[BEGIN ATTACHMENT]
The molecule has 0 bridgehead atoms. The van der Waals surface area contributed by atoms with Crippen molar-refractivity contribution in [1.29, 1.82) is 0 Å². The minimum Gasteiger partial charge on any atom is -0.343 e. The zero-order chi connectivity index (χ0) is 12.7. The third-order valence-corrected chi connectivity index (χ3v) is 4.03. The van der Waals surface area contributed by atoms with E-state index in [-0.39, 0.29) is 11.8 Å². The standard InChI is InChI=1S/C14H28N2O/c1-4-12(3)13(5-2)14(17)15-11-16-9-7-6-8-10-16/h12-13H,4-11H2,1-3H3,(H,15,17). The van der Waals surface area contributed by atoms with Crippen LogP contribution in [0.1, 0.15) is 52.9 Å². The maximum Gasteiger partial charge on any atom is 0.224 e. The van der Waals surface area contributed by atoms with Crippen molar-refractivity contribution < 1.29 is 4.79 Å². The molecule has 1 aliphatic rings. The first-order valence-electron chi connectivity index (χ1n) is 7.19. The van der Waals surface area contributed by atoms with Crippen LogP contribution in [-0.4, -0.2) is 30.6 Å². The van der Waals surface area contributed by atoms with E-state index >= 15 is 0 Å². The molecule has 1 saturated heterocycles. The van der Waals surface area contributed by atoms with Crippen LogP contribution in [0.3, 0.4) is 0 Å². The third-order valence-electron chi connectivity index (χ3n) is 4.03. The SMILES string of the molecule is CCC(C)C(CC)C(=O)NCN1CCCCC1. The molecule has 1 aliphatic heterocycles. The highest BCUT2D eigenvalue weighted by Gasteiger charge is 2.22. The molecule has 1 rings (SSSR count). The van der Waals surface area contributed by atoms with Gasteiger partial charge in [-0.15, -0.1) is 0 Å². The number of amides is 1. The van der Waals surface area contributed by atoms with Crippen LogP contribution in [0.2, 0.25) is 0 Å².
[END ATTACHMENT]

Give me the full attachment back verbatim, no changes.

The molecule has 0 bridgehead atoms. The van der Waals surface area contributed by atoms with Crippen molar-refractivity contribution in [1.29, 1.82) is 0 Å². The minimum Gasteiger partial charge on any atom is -0.343 e. The zero-order chi connectivity index (χ0) is 12.7. The third-order valence-corrected chi connectivity index (χ3v) is 4.03. The van der Waals surface area contributed by atoms with E-state index in [-0.39, 0.29) is 11.8 Å². The standard InChI is InChI=1S/C14H28N2O/c1-4-12(3)13(5-2)14(17)15-11-16-9-7-6-8-10-16/h12-13H,4-11H2,1-3H3,(H,15,17). The van der Waals surface area contributed by atoms with Crippen LogP contribution in [0.1, 0.15) is 52.9 Å². The maximum Gasteiger partial charge on any atom is 0.224 e. The van der Waals surface area contributed by atoms with Crippen molar-refractivity contribution < 1.29 is 4.79 Å². The molecule has 1 aliphatic rings. The first-order valence-electron chi connectivity index (χ1n) is 7.19. The van der Waals surface area contributed by atoms with Crippen LogP contribution in [-0.4, -0.2) is 30.6 Å². The van der Waals surface area contributed by atoms with E-state index >= 15 is 0 Å². The molecule has 1 saturated heterocycles. The van der Waals surface area contributed by atoms with Crippen LogP contribution in [0.3, 0.4) is 0 Å². The third-order valence-electron chi connectivity index (χ3n) is 4.03. The SMILES string of the molecule is CCC(C)C(CC)C(=O)NCN1CCCCC1. The molecule has 1 aliphatic heterocycles. The highest BCUT2D eigenvalue weighted by Gasteiger charge is 2.22. The molecule has 1 rings (SSSR count). The van der Waals surface area contributed by atoms with Gasteiger partial charge in [-0.15, -0.1) is 0 Å². The number of amides is 1. The van der Waals surface area contributed by atoms with Crippen LogP contribution in [0.2, 0.25) is 0 Å².